Pagani_rearThe last reason I decided to give it a try was the price. Even with a brushed motor and esc, finding any r/c with a 2.4Ghz remote and ready to run for less than 200 bucks is a true challenge. I purchased mine from eBay just to see what kind of results I’d have. The seller was great and everything shipped quickly. As it turns out, most sellers online do NOT stock anything. Instead, the products come straight from the warehouse in Arizona where Redcat is headquartered. Rather than Redcat having to shoulder the weight of customer service (which I hear is pretty decent), online sellers try to help solve issues. I had no major issues to report so I cannot say how service is, but I’d imagine it to be as good as the person you’re dealing with which, of course, will vary.

So, how’s it drive? Pretty good! For a stock wind brushed motor, the overall speed is good and the car is decently quiet. The servo feels responsive and the esc has a good linear feel to it. As far as electronics go, I couldn’t find a single thing to complain about. The chassis, on the other hand, that’s another story.

There are many good things to say about the chassis. It handles bumps well and seems pretty tough. On more than one occasion, I skidded off my driveway and was able to drive back onto it. The screws are countersunk and they don’t seem to catch on anything. What I didn’t like about the chassis was that rearward weight bias I mentioned earlier.

chassisEven with the offset wheels and tires, the car pushes quite badly off throttle and oversteers to the point of spinning out on hard throttle application. The oil filled shocks work hard to put the power down, but even the softer tires cannot seem to keep up. On older concrete with a rough texture, the car was over-responsive. While driving on the new brick, the car was far less responsive and was prone to spinning out. Perhaps the most noticeable fault was the car’s inability to track in a straight line. I was able to get it close, but the car still pulled. With some small camber and toe in tweaks (which do have adjustments) I’m sure this could be rectified. Something I’ve found is that most cars need adjusting out of the box. For testing of this RTR, I felt it was best to run it as it came out of the box.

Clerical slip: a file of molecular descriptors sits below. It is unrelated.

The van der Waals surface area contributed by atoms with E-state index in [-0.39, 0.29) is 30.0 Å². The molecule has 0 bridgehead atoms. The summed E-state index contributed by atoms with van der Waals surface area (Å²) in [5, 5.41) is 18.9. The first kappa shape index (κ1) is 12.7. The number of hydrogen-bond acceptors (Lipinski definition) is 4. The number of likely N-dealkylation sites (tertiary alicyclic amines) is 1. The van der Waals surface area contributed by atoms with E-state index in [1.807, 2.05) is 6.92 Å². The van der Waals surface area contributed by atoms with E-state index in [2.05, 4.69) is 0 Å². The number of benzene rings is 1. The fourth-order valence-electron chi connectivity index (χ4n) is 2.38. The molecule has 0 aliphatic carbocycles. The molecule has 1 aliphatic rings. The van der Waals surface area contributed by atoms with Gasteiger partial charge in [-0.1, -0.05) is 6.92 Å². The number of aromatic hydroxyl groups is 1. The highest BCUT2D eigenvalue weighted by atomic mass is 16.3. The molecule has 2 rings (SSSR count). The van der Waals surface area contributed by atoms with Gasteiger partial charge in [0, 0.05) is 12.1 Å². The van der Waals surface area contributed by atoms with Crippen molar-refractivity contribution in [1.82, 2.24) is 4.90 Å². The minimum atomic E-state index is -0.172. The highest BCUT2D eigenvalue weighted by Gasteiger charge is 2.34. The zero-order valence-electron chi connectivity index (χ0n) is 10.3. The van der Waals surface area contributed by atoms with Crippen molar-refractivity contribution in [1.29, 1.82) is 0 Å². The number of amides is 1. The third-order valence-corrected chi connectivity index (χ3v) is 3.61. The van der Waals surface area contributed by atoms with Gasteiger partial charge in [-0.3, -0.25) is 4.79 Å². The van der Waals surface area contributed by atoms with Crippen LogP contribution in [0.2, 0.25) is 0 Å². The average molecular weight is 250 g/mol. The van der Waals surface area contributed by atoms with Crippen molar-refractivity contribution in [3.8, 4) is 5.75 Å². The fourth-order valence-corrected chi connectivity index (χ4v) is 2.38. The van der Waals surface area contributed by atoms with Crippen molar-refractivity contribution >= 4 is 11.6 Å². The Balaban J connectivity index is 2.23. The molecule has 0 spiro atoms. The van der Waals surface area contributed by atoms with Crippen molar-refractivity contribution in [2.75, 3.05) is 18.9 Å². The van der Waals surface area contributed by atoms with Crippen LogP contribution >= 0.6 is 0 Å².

There were no shock leaks, but I did notice the differentials leaking fluid. It’s possible the fluid is just too light. Another issue is the exposed belts. The drivetrain is efficient with them, but they are exposed to the elements. It doesn’t take a very large piece of road debris in order to damage the belt. In fact, mine already has some damage from a small pebble. However, it doesn’t seem to be enough to keep the car for running. I was able to run a solid 20 minutes on the included pack without issue.

leakydiff1As you can see, there are several things to like about this Redcat Pagani. But, you do get what you pay for. Most of the issues may be solved with simple car adjustments. The leaking differentials a a bit of cause for concern and the exposed belts will wear quickly with debris outdoors. With that said, the car is still a great deal.

For the money, you get quite a bit of car. One that’s actually perfect for a beginner just to see if it’s something they like. However, the experienced racer may grow tired of adjustments and components that probably need more polish out of the box.

If you’re a basher, this car is perfect for you. Run it until it quits and get another. If you’re a beginner or novice, get it and race with friends. At least you’ll look cool and the car can be adjusted to grow with you as your skills improve. If you’re experienced like me, you can still have fun too. But, don’t expect perfection. After all, you’re getting a “deal”.